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Every year on March 8, International Women’s Day promotes gender equality—a term that leaves room for many interpretations, some of them contradictory. For example, the historian Paula J. Giddings describes how America’s early feminist organizations excluded women of color, including the journalist and activist Ida B. Wells, who worked for suffrage and black civil rights. Today, attitudes about what constitutes female empowerment are sometimes split along generational lines, a conflict dramatized in Meg Wolitzer’s most recent novel.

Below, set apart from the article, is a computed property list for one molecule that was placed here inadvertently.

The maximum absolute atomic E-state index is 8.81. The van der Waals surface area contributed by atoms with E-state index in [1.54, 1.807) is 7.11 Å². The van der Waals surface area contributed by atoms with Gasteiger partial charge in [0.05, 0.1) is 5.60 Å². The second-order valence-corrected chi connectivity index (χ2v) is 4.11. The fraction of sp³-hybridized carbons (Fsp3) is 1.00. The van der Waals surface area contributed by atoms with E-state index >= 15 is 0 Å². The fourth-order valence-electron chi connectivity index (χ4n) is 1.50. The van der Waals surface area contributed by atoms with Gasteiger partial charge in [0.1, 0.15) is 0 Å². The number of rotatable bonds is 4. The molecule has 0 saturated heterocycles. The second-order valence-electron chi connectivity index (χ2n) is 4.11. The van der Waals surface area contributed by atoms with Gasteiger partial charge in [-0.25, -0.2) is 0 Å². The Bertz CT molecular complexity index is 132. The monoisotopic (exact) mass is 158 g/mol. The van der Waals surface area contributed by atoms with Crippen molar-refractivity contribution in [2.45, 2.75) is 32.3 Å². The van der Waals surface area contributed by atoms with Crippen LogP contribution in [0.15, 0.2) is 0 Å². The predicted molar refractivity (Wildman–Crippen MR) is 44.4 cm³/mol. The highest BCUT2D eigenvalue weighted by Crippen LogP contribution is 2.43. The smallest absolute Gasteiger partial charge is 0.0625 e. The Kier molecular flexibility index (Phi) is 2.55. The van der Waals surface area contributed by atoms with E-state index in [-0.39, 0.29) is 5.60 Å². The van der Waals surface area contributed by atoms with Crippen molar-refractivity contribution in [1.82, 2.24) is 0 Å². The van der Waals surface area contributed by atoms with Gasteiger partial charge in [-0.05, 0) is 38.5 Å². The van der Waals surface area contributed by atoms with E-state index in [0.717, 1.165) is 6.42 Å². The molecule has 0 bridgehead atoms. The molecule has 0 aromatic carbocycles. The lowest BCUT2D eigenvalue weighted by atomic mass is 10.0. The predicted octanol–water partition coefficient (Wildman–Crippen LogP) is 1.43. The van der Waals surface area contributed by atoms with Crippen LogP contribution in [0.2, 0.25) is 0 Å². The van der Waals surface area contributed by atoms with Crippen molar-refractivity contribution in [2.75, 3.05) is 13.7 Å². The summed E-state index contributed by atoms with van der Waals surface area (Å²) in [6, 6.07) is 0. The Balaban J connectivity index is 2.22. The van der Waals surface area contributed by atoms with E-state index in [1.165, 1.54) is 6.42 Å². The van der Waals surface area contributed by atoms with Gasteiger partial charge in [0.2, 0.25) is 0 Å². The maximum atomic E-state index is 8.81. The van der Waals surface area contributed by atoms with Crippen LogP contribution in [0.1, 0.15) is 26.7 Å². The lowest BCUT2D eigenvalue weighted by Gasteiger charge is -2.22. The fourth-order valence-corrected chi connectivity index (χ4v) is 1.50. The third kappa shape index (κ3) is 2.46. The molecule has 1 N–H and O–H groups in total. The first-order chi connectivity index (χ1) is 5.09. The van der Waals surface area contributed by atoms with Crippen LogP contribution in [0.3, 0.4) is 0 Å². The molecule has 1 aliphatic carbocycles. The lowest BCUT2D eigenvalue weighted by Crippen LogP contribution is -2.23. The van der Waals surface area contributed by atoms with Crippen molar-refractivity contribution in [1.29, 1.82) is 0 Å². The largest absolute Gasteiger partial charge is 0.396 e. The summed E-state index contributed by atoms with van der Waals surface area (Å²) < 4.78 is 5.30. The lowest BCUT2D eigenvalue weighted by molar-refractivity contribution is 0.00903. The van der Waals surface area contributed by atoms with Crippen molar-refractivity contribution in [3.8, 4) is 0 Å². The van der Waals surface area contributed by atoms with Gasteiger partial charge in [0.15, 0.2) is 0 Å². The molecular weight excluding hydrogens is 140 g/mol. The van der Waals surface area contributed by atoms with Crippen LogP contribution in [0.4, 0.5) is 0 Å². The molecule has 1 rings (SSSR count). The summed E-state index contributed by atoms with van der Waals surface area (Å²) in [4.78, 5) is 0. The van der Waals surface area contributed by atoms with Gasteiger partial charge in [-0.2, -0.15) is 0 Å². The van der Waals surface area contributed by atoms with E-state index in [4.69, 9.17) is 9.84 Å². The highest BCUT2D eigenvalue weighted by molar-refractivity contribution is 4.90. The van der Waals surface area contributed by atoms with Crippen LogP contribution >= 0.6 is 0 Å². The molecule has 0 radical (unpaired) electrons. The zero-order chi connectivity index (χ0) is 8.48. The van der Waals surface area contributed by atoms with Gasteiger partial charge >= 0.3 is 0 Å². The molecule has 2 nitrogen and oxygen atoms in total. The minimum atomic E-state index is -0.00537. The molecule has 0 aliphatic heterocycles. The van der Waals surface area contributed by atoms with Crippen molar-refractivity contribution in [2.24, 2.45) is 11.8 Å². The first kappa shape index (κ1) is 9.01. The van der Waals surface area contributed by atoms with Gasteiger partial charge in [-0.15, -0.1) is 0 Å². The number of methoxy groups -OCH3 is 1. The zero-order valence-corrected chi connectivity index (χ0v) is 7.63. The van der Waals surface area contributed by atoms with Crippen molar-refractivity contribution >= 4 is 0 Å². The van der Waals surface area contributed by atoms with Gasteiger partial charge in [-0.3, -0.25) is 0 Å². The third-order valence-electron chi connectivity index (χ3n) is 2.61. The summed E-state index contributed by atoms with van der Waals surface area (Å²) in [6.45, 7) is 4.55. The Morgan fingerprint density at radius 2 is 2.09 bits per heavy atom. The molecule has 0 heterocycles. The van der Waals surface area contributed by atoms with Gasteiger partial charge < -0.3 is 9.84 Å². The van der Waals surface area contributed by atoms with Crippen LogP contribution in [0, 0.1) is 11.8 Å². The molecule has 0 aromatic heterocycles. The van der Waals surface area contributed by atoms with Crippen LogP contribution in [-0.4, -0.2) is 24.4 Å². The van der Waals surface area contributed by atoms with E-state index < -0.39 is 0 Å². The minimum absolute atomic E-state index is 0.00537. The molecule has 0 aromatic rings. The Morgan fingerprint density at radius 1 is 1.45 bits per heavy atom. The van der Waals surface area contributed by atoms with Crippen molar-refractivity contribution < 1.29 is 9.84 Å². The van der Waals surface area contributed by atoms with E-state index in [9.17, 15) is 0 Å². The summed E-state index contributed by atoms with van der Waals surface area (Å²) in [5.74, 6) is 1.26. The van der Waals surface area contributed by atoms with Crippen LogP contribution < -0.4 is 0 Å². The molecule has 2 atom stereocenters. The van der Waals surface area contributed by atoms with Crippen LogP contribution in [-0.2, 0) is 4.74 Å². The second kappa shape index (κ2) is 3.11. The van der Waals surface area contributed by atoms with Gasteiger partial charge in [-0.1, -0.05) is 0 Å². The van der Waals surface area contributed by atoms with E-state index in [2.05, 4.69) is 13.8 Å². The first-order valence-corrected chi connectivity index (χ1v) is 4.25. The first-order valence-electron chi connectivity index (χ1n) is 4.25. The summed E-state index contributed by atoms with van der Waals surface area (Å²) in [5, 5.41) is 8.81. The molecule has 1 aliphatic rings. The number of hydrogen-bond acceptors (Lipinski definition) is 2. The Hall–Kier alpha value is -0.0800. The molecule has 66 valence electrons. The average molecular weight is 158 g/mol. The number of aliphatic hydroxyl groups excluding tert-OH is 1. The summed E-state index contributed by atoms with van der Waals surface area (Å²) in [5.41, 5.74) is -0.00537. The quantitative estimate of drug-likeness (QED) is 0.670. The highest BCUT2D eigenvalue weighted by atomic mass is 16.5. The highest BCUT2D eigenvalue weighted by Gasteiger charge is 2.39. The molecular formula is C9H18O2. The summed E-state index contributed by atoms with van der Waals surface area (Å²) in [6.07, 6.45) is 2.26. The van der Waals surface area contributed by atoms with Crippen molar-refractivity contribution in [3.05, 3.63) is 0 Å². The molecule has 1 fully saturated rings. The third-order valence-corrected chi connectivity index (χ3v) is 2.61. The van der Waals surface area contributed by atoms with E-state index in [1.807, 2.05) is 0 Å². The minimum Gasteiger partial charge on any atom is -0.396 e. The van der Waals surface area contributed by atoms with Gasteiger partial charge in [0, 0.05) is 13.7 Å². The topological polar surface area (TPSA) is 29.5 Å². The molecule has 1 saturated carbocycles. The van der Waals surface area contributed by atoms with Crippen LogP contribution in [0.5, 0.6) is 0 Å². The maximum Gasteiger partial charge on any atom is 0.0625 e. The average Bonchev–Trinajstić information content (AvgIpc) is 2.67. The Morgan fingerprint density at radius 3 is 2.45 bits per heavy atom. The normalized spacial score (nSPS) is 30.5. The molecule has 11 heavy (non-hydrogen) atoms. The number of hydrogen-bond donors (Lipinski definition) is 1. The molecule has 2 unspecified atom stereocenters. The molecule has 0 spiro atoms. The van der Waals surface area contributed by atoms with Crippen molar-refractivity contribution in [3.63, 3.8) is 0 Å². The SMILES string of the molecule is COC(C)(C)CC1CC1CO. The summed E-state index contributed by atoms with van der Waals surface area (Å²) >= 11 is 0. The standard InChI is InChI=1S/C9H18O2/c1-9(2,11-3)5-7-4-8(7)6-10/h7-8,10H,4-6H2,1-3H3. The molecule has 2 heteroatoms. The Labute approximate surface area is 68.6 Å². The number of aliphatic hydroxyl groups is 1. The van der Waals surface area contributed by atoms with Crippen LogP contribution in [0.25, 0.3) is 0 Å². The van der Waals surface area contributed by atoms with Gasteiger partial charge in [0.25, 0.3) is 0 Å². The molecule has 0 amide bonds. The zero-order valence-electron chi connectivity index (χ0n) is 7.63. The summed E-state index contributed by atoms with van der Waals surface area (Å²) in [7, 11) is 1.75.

The journalists Katty Kay and Claire Shipman attribute gender disparities in pay and power in part to a widespread sense of self-doubt among women. The lawyer and writer Jill Filipovic argues that assessments of gender equality must include not only economic conditions, but also individuals’ experience of fulfillment. Meanwhile, the scholars Patricia Bell-Scott, Akasha Hull, and Barbara Smith call for equality in school curricula, so that girls can grow up learning about women’s achievements—and preparing to accomplish their own.
Every Friday in the Books Briefing, we thread together Atlantic stories on books that share similar ideas.
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